[PATCH] powerpc/powernv: Panic on unhandled Machine Check

Andrew Donnellan andrew.donnellan at au1.ibm.com
Thu Sep 24 10:12:03 AEST 2015

On 23/09/15 16:41, Daniel Axtens wrote:
> All unrecovered machine check errors on PowerNV should cause an
> immediate panic. There are 2 reasons that this is the right policy:
> it's not safe to continue, and we're already trying to reboot.
> Firstly, if we go through the recovery process and do not successfully
> recover, we can't be sure about the state of the machine, and it is
> not safe to recover and proceed.
> Linux knows about the following sources of Machine Check Errors:
> - Uncorrectable Errors (UE)
> - Effective - Real Address Translation (ERAT)
> - Segment Lookaside Buffer (SLB)
> - Translation Lookaside Buffer (TLB)
> - Unknown/Unrecognised
> In the SLB, TLB and ERAT cases, we can further categorise these as
> parity errors, multihit errors or unknown/unrecognised.
> We can handle SLB errors by flushing and reloading the SLB. We can
> handle TLB and ERAT multihit errors by flushing the TLB. (It appears
> we may not handle TLB and ERAT parity errors: I will investigate
> further and send a followup patch if appropriate.)
> This leaves us with uncorrectable errors. Uncorrectable errors are
> usually the result of ECC memory detecting an error that it cannot
> correct, but they also crop up in the context of PCI cards failing
> during DMA writes, and during CAPI error events.
> There are several types of UE, and there are 3 places a UE can occur:
> Skiboot, the kernel, and userspace. For Skiboot errors, we have the
> facility to make some recoverable. For userspace, we can simply kill
> (SIGBUS) the affected process. We have no meaningful way to deal with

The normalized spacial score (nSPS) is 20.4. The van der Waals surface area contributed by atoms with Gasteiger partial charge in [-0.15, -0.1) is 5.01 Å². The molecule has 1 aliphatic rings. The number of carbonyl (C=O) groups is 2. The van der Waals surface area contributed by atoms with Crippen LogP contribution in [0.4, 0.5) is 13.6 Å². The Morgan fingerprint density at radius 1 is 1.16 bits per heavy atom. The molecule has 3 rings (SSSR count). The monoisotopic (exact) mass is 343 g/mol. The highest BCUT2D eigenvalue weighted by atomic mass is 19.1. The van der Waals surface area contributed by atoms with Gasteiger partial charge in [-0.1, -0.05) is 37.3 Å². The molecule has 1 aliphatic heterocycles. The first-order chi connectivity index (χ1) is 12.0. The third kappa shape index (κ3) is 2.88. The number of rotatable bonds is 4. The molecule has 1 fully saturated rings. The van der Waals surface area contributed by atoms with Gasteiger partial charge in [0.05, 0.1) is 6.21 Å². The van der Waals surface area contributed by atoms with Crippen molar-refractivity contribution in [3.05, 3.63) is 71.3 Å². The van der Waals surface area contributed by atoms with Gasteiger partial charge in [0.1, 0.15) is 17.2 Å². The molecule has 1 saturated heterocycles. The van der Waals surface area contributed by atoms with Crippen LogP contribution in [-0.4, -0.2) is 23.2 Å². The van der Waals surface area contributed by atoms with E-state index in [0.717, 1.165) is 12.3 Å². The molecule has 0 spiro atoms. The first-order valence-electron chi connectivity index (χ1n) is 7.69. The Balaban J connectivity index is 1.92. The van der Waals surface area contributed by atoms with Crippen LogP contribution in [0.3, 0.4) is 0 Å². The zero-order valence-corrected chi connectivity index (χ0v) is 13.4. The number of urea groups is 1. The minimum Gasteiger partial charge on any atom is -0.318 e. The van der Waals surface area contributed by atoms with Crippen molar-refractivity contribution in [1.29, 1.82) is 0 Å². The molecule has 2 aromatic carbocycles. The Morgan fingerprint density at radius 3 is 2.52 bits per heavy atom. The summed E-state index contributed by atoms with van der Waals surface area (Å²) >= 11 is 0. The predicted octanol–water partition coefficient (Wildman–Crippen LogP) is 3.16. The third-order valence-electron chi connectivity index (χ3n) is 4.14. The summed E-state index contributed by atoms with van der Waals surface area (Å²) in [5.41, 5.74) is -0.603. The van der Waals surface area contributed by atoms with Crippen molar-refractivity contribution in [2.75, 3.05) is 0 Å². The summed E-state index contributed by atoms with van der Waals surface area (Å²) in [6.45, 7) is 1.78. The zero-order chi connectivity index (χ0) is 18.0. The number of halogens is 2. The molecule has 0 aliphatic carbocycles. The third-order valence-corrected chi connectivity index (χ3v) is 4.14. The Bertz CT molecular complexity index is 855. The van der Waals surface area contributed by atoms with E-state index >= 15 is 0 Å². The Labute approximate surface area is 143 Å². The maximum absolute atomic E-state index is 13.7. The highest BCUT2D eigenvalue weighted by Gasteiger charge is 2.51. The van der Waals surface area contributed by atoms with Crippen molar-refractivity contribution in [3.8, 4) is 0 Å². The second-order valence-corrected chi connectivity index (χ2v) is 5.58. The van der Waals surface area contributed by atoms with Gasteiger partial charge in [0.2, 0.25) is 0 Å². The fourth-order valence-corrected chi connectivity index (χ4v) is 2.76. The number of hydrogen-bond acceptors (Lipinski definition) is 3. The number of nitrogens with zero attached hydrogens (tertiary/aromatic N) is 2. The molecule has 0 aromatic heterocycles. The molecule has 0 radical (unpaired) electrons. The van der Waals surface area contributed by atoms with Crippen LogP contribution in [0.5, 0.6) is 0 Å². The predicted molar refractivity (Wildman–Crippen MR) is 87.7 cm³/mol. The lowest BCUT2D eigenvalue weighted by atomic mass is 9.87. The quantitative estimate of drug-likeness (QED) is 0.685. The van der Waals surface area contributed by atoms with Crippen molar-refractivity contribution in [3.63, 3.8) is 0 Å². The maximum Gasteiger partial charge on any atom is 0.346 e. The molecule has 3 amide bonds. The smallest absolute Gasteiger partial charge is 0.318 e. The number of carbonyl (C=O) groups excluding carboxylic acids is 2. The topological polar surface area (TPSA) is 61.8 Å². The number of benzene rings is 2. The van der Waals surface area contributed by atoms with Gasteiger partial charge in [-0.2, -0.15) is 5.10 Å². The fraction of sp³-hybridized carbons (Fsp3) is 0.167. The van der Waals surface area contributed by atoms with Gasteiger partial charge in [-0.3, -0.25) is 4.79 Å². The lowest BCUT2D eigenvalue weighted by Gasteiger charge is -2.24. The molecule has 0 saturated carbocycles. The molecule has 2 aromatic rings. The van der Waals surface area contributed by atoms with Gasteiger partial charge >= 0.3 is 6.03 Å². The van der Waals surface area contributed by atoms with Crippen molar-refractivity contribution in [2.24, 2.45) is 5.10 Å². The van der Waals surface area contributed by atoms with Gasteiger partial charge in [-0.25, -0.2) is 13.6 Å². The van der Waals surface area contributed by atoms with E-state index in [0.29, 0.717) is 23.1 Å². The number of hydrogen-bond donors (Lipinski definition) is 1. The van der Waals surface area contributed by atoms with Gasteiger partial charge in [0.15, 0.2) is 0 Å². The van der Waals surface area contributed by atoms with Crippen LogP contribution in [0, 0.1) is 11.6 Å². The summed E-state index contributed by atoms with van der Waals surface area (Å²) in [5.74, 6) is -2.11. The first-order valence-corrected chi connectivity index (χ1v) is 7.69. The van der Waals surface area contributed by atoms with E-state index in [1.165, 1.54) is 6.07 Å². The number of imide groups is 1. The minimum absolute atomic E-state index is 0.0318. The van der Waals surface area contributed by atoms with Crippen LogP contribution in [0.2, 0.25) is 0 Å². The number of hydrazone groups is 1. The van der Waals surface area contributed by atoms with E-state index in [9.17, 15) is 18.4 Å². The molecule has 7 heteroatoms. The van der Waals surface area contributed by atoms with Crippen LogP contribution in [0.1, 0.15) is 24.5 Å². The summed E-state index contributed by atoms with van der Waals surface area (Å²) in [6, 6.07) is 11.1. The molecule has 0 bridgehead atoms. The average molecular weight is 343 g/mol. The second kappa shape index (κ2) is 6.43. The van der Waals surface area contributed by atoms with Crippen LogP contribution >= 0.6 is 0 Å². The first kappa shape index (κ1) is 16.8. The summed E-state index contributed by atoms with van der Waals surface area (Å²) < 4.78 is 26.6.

> UEs in kernel space or in unrecoverable sections of Skiboot.
> Currently, these unrecovered UEs fall through to
> machine_check_expection() in traps.c, which calls die(), which OOPSes
> and sends SIGBUS to the process. This sometimes allows us to stumble
> onwards. For example we've seen UEs kill the kernel eehd and
> khugepaged. However, the process killed could have held a lock, or it
> could have been a more important process, etc: we can no longer make
> any assertions about the state of the machine. Similarly if we see a
> UE in skiboot (and again we've seen this happen), we're not in a
> position where we can make any assertions about the state of the
> machine.
> Likewise, for unknown or unrecognised errors, we're not able to say
> anything about the state of the machine.
> Therefore, if we have an unrecovered MCE, the most appropriate thing
> to do is to panic.
> The second reason is that since e784b6499d9c ("powerpc/powernv: Invoke
> opal_cec_reboot2() on unrecoverable machine check errors."), we
> attempt a special OPAL reboot on an unhandled MCE. This is so the
> hardware can record error data for later debugging.
> The comments in that commit assert that we are heading down the panic
> path anyway. At the moment this is not always true. With UEs in kernel
> space, for instance, they are marked as recoverable by the hardware,
> so if the attempt to reboot failed (e.g. old Skiboot), we wouldn't
> panic() but would simply die() and OOPS. It doesn't make sense to be
> staggering on if we've just tried to reboot: we should panic().
> Explicitly panic() on unrecovered MCEs on PowerNV.
> Update the comments appropriately.
> This fixes some hangs following EEH events on cxlflash setups.
> Signed-off-by: Daniel Axtens <dja at axtens.net>

Reviewed-by: Andrew Donnellan <andrew.donnellan at au1.ibm.com>

Andrew Donnellan              Software Engineer, OzLabs
andrew.donnellan at au1.ibm.com  Australia Development Lab, Canberra
+61 2 6201 8874 (work)        IBM Australia Limited

More information about the Linuxppc-dev mailing list